Ahh, Space combat...
Part of me is in love, yet part of me cannot help but fear.
My fear is born of a gut feeling - a gut feeling which is warning me that, though these events may seem 'epic' and 'cinematic' on video - They will in fact be mundane and droll when playing them.
It seems to me as though the on rails space shooter Bioware has presented, could fall prey to a visual disconnect between what is happening on screen and the player's control input. In shooters you pull the trigger on your controller when you fire a weapon because that action reinforces the visualisation on screen. In this flying game it almost feels like the ship is a glorified mouse cursor due to the input method.
I wish that it had been more focused on the ships themselves rather than disconnecting the player from their character and placing the camera outside the ship.
Think about it - in the films the action always takes place in the ship as well as outside it. in the films, the companion flies while the main protagonist defends the ship or vica versa.
In Episode 4 Chewie flies the Falcon while Han and Luke blast tie fighters.
In Episode 5 Han flies the falcon while Chewie and C3PO tend to the hyper drive.
In Episode 6 Han sweet talks the Imperial Officer while Chewie operates the lambda-class shuttles's controls, Ackbar shouts orders to his bridge team while he directs rebel fleet.
It's all in the ship.
Part of me really expected space combat to take place from within a cockpit or a turret. It doesn't make sense from a cinematic standpoint to place the camera behind the ship. It relinquishes the urgency and epic nature of the battle unfolding around you. If you were in the cockpit dodging through debris and enemy fighters as Republic and Sith capitol ships exchanged volleys of fire around you - you would feel completely involved and awestruck by the action. But by taking the camera out of the ship, it loses its epic nature. Imagine Luke's trench run had it been shot completely from behind his ship - it would have been devoid of any sense of awe or scale. That is what Bioware risks by pulling the camera out of the ship, a disconnect of input from player to action and a disconnect of story from the character driven narrative on planets to suddenly; 'galaga-esqe shooter time' when in space.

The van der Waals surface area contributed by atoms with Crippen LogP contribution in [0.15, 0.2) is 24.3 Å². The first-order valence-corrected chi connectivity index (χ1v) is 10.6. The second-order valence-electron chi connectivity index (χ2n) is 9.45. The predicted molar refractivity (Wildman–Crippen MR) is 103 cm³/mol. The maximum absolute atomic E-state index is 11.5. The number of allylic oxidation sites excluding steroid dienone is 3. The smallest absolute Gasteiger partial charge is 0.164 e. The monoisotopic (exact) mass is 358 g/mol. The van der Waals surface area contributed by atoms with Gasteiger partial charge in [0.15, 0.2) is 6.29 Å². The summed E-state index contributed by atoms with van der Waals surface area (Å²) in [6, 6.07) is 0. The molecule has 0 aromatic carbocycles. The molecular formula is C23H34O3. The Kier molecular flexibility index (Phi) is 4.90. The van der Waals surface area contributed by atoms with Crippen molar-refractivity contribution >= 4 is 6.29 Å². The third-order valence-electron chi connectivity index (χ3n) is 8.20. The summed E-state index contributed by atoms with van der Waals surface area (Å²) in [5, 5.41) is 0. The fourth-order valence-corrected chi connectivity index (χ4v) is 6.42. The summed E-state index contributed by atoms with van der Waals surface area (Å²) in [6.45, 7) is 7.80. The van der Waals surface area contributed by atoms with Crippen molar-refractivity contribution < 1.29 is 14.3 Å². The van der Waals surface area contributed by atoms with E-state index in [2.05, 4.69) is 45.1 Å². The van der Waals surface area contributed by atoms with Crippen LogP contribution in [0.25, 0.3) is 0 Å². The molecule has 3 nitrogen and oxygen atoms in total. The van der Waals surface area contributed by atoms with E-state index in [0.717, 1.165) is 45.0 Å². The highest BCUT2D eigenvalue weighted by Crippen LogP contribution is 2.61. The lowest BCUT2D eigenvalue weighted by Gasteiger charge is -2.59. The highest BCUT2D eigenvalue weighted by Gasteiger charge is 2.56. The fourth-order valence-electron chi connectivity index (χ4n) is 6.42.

All games need a unity of experience. If you build a 3D, character based, single player RPG you don't completely throw that away when you move to a different section of the game - doing so only destroys the immersion of the game world and fosters a disconnect between player and story - because the game has betrayed its own rules and betrayed the trust of the player in the reality presented. I want to get in my ship and never be pulled out of it until I disembark. One of the great failings of StarTrek Online was that you never got to be Picard in control of the Bridge - you were just a ship.
I should be able to partake in a space battle without ever really losing my avatar - he should sit down at the turret or flight controls and take over, the camera always remaining focused on my character, my story, and my role in the battle unfolding around me, not some generalistic overview of the battle presented by a camera randomly hovering behind the ship that I'm flying.
I fear that being forced through an instanced tunnel shooter may transform The Old Republic into a more sharded game than it already is:
The epic scale of the Starwars universe already forces each planet onto its own 'instance' like area. I worry that a system of transportation which has such a disconnect from the ordinary flow of the game could really 'shard' the experience - I hate to draw the obvious parallel - but it exists: In World of Warcraft a lot of the appeal of the general questing experience is born from the expansive 'living' nature of the questing landscape. Sure sometimes it sucks that a million people want that same drop as you - but the fact that I can walk from the north of a continent to the south without hitting a loading screen is so impressive - and lends so much realism to the fake digital facade of the game - that you don't care. No doubt there are downsides to piling every player into one continent which does not 'instance' and shard the player base - but the advantages to the realism of the world far outstrip these minor grievances.
The last thing I want is for The Old Republic to ship with an APB-esque instanced model. A model where the community is split based upon how many people can be held in a given area-instance at any one time. That is what killed APB - sharding transformed it from a viable MMO to an underwhelming multiplayer shooter.
I don't think we've really heard anything on how the Universe is united from the developers. How do I get to Coruscant from Tython?
It will be in my ship, for sure - but how do I get there? Do I have to fly through asteroid fields? Will I be randomly assaulted by enemy ships?
If so; awesome - just do it right. I want to trust you, Bioware, but you gave me the Mako and Planetary scanning in Mass Effect. Please do it right.
Having said all this, there is no doubt that the trailer released was all kinds of bad-ass. I just worry how that visual aesthetic will transfer to rewarding, engrossing, replayable gameplay as there is no doubt that a disconnect will exist between player and action due to pulling the camera out of the ship and the instanced nature of space gameplay.
Anyway, I can't wait to group up with all you Mos Eisley Radio fans in game eventually - this game should be sick